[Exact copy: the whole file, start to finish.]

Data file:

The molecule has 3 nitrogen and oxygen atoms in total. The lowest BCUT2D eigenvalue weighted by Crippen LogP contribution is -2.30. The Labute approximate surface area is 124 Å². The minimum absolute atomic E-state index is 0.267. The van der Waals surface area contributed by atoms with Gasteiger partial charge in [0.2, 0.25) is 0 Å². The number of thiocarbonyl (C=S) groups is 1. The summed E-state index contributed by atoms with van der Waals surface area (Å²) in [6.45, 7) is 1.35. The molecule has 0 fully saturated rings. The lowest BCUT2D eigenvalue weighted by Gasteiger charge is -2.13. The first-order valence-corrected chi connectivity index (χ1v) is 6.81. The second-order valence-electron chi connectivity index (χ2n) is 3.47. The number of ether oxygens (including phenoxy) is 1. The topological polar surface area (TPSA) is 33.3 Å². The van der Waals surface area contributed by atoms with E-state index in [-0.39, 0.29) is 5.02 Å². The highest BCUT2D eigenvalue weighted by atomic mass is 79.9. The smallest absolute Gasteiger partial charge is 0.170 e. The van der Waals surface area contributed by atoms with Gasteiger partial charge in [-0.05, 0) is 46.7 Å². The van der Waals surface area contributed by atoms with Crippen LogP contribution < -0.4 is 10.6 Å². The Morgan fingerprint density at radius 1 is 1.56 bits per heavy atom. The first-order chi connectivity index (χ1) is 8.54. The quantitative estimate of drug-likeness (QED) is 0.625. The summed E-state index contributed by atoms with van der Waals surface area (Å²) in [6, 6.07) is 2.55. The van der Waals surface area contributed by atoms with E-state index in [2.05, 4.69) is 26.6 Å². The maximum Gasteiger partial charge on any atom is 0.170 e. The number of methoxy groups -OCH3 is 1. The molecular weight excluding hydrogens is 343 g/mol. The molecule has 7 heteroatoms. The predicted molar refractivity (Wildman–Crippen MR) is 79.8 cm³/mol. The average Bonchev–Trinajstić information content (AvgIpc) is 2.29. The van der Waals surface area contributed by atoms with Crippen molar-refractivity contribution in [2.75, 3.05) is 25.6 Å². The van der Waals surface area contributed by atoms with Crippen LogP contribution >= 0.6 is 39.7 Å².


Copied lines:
The molecule has 3 nitrogen and oxygen atoms in total. The lowest BCUT2D eigenvalue weighted by Crippen LogP contribution is -2.30. The Labute approximate surface area is 124 Å². The minimum absolute atomic E-state index is 0.267. The van der Waals surface area contributed by atoms with Gasteiger partial charge in [0.2, 0.25) is 0 Å². The number of thiocarbonyl (C=S) groups is 1. The summed E-state index contributed by atoms with van der Waals surface area (Å²) in [6.45, 7) is 1.35. The molecule has 0 fully saturated rings. The lowest BCUT2D eigenvalue weighted by Gasteiger charge is -2.13. The first-order valence-corrected chi connectivity index (χ1v) is 6.81. The second-order valence-electron chi connectivity index (χ2n) is 3.47. The number of ether oxygens (including phenoxy) is 1. The topological polar surface area (TPSA) is 33.3 Å². The van der Waals surface area contributed by atoms with E-state index in [-0.39, 0.29) is 5.02 Å². The highest BCUT2D eigenvalue weighted by atomic mass is 79.9. The smallest absolute Gasteiger partial charge is 0.170 e. The van der Waals surface area contributed by atoms with Gasteiger partial charge in [-0.05, 0) is 46.7 Å². The van der Waals surface area contributed by atoms with Crippen LogP contribution < -0.4 is 10.6 Å². The Morgan fingerprint density at radius 1 is 1.56 bits per heavy atom. The first-order chi connectivity index (χ1) is 8.54. The quantitative estimate of drug-likeness (QED) is 0.625. The summed E-state index contributed by atoms with van der Waals surface area (Å²) in [6, 6.07) is 2.55. The van der Waals surface area contributed by atoms with E-state index in [2.05, 4.69) is 26.6 Å². The maximum Gasteiger partial charge on any atom is 0.170 e. The number of methoxy groups -OCH3 is 1. The molecular weight excluding hydrogens is 343 g/mol. The molecule has 7 heteroatoms. The predicted molar refractivity (Wildman–Crippen MR) is 79.8 cm³/mol. The average Bonchev–Trinajstić information content (AvgIpc) is 2.29. The van der Waals surface area contributed by atoms with Crippen molar-refractivity contribution in [2.75, 3.05) is 25.6 Å². The van der Waals surface area contributed by atoms with Crippen LogP contribution >= 0.6 is 39.7 Å².